Before and After

Inspired by the rephotography movement, we recreated a few images of the Kezar Triangle from our original photos of the site before any of the recent improvements.

This is the view from the Southeast corner near the native plant garden maintained by local landscaping champion Greg Gaar. You can see the steep slope, stumble-encouraging drop off and the eroded path heading across the field. The improvements included native plantings, grading near the steep edges as well as the handicap accessible pathways that opened up the central field area. Notice also the tree silhouettes on the horizon. 2013 saw some old cypress tree pruning and clearing by the Rec and Park tree crew along Whiskey Hill as well as a couple trees with dangerous branches that were removed from the East end of the Triangle.

This is a mid-field view looking towards the Southeast corner. You can see the spot where the previous two photos were taken long Lincoln Way near Arguello Blvd. The irrigation systems for the Triangle were old and had to be accessed manually.  The sprinkler heads would get covered with dirt and were hard to find and were often located using a metal detector each Spring! The image on the left shows a leaky pipe making a puddle while just a bit further along the fields were dry and full of gophers. Irrigation system upgrades were the largest single expense for the new improvements but they should save water and help the gardeners spend their time much more efficiently. You can still see the changes in sod on the Triangle showing where the underground pipes are. It’s interesting to imagine the underground network of water mains and piping that make the landscaping possible. While we did choose native plants with low water needs, the Triangle still depends on irrigation to look good.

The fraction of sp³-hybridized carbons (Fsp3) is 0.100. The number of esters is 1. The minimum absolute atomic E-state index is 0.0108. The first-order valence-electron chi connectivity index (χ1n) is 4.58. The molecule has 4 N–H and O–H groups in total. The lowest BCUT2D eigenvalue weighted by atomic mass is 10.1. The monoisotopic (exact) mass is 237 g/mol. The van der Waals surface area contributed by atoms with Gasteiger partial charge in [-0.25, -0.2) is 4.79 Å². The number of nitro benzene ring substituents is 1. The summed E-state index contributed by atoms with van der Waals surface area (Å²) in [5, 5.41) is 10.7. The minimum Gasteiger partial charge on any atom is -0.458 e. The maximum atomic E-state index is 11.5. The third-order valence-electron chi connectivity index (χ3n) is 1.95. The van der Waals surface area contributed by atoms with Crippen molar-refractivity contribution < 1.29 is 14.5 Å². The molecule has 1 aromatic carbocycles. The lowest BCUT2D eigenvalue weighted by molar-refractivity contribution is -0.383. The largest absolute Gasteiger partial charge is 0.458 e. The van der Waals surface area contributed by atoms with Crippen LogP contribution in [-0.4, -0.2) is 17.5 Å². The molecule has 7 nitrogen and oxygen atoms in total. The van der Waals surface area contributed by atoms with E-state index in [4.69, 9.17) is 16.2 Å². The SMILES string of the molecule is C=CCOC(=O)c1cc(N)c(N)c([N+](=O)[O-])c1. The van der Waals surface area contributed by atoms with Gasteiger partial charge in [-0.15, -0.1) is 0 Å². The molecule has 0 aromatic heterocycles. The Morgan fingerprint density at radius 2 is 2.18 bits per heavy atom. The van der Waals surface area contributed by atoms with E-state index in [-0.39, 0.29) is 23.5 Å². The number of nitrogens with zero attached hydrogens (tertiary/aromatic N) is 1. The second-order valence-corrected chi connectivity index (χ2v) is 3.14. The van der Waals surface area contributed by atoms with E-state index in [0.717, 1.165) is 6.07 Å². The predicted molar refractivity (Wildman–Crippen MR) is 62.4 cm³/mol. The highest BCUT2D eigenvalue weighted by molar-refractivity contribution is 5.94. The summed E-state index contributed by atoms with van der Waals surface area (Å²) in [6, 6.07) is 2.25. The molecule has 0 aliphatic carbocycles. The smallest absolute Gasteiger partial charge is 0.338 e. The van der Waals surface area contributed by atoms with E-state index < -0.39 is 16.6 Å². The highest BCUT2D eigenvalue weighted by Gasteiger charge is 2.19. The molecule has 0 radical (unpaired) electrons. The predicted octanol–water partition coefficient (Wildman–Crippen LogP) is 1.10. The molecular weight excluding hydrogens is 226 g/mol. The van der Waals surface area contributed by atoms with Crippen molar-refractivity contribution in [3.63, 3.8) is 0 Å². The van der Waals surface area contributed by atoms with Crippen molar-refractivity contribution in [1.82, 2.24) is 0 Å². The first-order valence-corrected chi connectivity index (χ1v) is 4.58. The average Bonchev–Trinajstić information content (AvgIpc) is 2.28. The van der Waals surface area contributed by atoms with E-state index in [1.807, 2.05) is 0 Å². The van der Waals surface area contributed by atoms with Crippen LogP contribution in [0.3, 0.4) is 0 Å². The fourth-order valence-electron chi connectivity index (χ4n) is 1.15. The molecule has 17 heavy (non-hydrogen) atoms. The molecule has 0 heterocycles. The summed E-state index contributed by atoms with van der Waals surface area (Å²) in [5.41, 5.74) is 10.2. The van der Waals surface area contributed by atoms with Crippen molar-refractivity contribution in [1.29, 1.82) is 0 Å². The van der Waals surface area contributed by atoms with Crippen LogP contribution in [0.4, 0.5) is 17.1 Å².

You’ll notice the eroded dirt paths going through the middle of the Triangle from this photo on the left.  Muddy trenches in the winter with dry ruts in the summer, the new pathways now address these issues and skirt around the edge of the meadow opening up more space for discus throwing, picnics and free play areas.  The new paths are “NaturePave” – decomposed granite with a binder – and are ADA compliant, smooth and easy for wheelchairs, strollers, bikes and even skateboards to roll on. We also worked with the SF Department of Public Works to add a new pedestrian crosswalk at the North end. The new path is slightly to the East of the old path to provide easy access to both the old and new crosswalks for better safety. This photo is a view looking North towards Kezar Drive and the rest of Golden Gate Park.

From the sidewalk along Kezar Drive looking South you can really notice the new path changes. Not only are the old path scars healed with new sod but there are plantings and a low woven willow fenced area to protect the new peripheral plantings on the North and South ends.  The new walkway onto Kezar is just to the East (left) of here and splits the difference between the two crosswalks into the rest of Golden Gate Park (behind this location along the sidewalk).


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